In an age where everything is so much more accessible whether through the Internet or social media channels such as Twitter and Facebook, there is an assumption that an image published publically is available for free use by a third party. Often these images reappear on a third party website, in a presentation or a blog. This is seen as a cost-efficient way of obtaining good quality images without the need for a professional photographer.
In fact, the Copyright Designs and Patents Act 1988 makes it illegal to use an image (whether used in whole, part or modified) without the owner’s prior permission, even if this is “free”. Copyright is an automatic protection and does not have to be registered, i.e. the moment a photograph is snapped the copyright in the image is created and the work belongs to the owner. Equally, both Twitter and Facebook terms stipulate that images submitted, posted or displayed by a user belong to that user. New advanced technology makes it easier for copyright owners to track down unauthorised use of images so there is an increasing risk of being caught out.
The third party is often sent a letter (sometimes threatening in nature) for infringement of copyright and a demand for fees (often excessive fees) is made together with a request to remove or block the publication of the image(s) (an injunction).
What steps can a third party take if it receives a demand letter? The third party has a choice to either:
The third party may also incur costs in updating any website or blog and removing any images which infringe the copyright.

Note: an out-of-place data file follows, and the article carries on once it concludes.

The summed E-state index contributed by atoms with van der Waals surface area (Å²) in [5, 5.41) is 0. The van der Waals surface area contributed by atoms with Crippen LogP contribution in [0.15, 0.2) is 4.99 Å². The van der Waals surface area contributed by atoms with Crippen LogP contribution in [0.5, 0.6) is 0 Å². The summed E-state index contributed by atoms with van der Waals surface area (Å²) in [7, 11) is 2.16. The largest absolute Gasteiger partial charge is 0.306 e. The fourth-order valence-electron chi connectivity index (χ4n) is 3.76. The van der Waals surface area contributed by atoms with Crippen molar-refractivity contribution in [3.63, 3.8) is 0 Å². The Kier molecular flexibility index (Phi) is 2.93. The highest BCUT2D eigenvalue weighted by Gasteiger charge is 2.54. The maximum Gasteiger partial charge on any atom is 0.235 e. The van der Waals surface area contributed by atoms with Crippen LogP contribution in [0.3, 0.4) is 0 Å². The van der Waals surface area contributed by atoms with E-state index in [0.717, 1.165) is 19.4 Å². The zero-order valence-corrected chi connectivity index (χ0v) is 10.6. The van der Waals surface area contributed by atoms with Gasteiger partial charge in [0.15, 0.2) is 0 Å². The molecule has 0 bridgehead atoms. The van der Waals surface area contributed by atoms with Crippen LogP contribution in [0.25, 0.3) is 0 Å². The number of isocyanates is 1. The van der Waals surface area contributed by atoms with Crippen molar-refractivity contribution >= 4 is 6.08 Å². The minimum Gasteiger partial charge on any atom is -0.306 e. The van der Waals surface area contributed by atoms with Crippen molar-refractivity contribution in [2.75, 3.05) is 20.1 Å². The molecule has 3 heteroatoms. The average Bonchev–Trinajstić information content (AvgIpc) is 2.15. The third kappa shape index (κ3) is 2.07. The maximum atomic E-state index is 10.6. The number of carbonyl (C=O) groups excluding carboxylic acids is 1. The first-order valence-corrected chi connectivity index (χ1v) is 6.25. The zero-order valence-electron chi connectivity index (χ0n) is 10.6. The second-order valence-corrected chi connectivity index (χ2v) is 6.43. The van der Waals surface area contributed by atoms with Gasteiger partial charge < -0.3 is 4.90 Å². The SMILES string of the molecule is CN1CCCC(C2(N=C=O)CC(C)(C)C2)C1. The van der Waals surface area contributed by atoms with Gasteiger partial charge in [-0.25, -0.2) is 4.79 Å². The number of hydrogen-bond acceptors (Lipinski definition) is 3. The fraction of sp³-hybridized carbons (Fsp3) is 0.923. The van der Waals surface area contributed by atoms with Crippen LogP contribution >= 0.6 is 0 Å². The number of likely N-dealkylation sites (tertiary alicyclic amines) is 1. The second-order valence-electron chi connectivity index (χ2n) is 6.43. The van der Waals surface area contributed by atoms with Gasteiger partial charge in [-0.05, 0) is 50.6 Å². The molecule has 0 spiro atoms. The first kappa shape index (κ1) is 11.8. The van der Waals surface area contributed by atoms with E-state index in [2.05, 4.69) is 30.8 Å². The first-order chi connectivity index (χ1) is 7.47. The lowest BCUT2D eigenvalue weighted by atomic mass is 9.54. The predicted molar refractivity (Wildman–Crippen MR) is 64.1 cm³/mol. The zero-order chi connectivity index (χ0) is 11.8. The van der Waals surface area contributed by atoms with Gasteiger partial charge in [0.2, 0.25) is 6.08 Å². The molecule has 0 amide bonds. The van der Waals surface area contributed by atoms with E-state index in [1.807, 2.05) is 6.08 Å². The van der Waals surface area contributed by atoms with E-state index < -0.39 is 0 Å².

We would urge anyone who has received a settlement demand for breach of copyright not to ignore any settlement demands, it is always best to deal with the issue promptly. We can help you ascertain whether there has even been an infringement and/or whether the fees demanded are reasonable in comparison to the losses incurred. Additionally, ignoring any demands may result in interest and increasing costs such as court/legal fees being payable.
There are many websites which do provide free images and are perfectly legal to use. However, if you do wish to use an image which may be subject to copyright, check with the owner as there may be a small licence fee to pay. Even if a web developer is engaged to build a website and they use the image, the third party end user is still liable for infringement (whether they had knowledge of the infringement or not) as the offence of infringement in this instance is one of strict liability.
Note that if an image is “royalty-free” it does not necessarily mean it is free, this can imply that once a licence fee has been paid by a third party, the third party may use the image numerous times without paying a royalty. An image might be free to use even commercially one day but may later become a licenced image so as time elapses it is good practice to carry out a review of images used in your materials so you are not caught out.
For further information on use of images, protecting images or advice on dealing with a settlement demand please contact the Intellectual Property team.